This is a problem tailor-made for big data once we solve a handful of key challenges getting between the raw data and the relevant insights. Among them:
- + Seeing all of the data: Up to 90 percent of the data in any organization is “dark” – unknown to anyone but the primary user of that data. Discovery and unification of all data sources is a need for many big data projects, and certainly applies to procurement.
- + Seeing all of the data for what it is: It is nearly impossible to enforce data formats across organizations and it is often perilous to adopt a single “golden record” that supersedes its source documents. Differences like “model #” versus “model” versus “model number” are not intuitively important, but can matter a great deal to downstream applications and users.
- + Herding the masses and culling the outliers: Small intuitive leaps shouldn’t require executives or even interns to churn through tens of thousands of data sources assuring “ST” in an address always goes in the “state” field, but not all of these calls are so easy to make. Assigning data to the right set requires both the brute power of machine learning and the deft hand of subject matter experts.
- + Mind the gaps: Where critical data is missing, the biggest problem may not be invalid analysis. For example, bad or missing payment dates could create bad forecasts, reports or even substantial fees from late payments.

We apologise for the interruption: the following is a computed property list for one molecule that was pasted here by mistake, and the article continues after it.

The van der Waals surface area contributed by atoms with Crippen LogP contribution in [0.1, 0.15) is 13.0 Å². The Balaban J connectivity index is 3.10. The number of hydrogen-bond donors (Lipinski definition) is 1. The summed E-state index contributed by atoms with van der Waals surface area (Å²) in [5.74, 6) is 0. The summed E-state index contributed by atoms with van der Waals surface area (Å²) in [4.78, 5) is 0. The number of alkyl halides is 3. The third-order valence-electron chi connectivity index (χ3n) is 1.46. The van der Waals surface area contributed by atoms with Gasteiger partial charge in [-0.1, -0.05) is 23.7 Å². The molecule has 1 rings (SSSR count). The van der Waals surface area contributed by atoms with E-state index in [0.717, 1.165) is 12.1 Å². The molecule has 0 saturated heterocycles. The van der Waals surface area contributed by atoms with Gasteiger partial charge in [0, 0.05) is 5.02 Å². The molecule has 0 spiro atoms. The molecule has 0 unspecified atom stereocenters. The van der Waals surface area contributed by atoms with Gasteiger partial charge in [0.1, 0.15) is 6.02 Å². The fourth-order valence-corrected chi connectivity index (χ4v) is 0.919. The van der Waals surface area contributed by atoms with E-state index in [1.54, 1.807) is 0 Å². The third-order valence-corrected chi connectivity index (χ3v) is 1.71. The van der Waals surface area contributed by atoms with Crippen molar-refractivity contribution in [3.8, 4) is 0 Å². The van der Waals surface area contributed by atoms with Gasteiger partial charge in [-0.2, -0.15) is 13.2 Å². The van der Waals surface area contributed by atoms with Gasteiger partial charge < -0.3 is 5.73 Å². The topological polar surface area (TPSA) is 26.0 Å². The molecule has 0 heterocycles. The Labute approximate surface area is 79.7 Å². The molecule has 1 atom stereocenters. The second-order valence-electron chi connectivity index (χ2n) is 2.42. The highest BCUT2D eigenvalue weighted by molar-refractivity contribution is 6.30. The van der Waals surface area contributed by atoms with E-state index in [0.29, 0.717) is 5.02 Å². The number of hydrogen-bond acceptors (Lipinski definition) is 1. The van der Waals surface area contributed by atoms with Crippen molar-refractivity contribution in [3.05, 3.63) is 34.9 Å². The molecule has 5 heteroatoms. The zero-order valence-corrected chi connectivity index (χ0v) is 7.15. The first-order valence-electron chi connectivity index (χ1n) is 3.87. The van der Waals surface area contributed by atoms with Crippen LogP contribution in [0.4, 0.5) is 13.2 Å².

Insights on Parade
Once the data is readied for analysis, excellent tools are available to quickly evaluate the data and produce candidate strategies for cost reduction, supply chain reorganization, vendor optimization and more. In short, these tools treat the great mass of smaller relationships as you would your largest supplier, improving your general position with vendors relative to cost, flexibility and risk.
For example, in a matter of weeks, the board and CEO demanding big data efficiencies could be reading reports on:
- + How we found the highest quality part, at the cheapest price, from all of our suppliers.
- + New optimized supplier payment terms across all business units and territories.
- + Minimizing supplier risk by matching internal data with external sources on vendor viability.
The first step is embracing the reality of extreme data variety within the supply chain, enabling analysts to analyze spend opportunities using data generated across all supply chain systems.
As organizations continue to heavily invest in information systems, unified datasets will prove critical to answering some of the most impactful P&L questions across all areas of the business. But with proper data preparation, procurement could leap out of the gate, providing the big win for big data that puts company leadership at ease knowing they rule over a truly modern data-driven enterprise.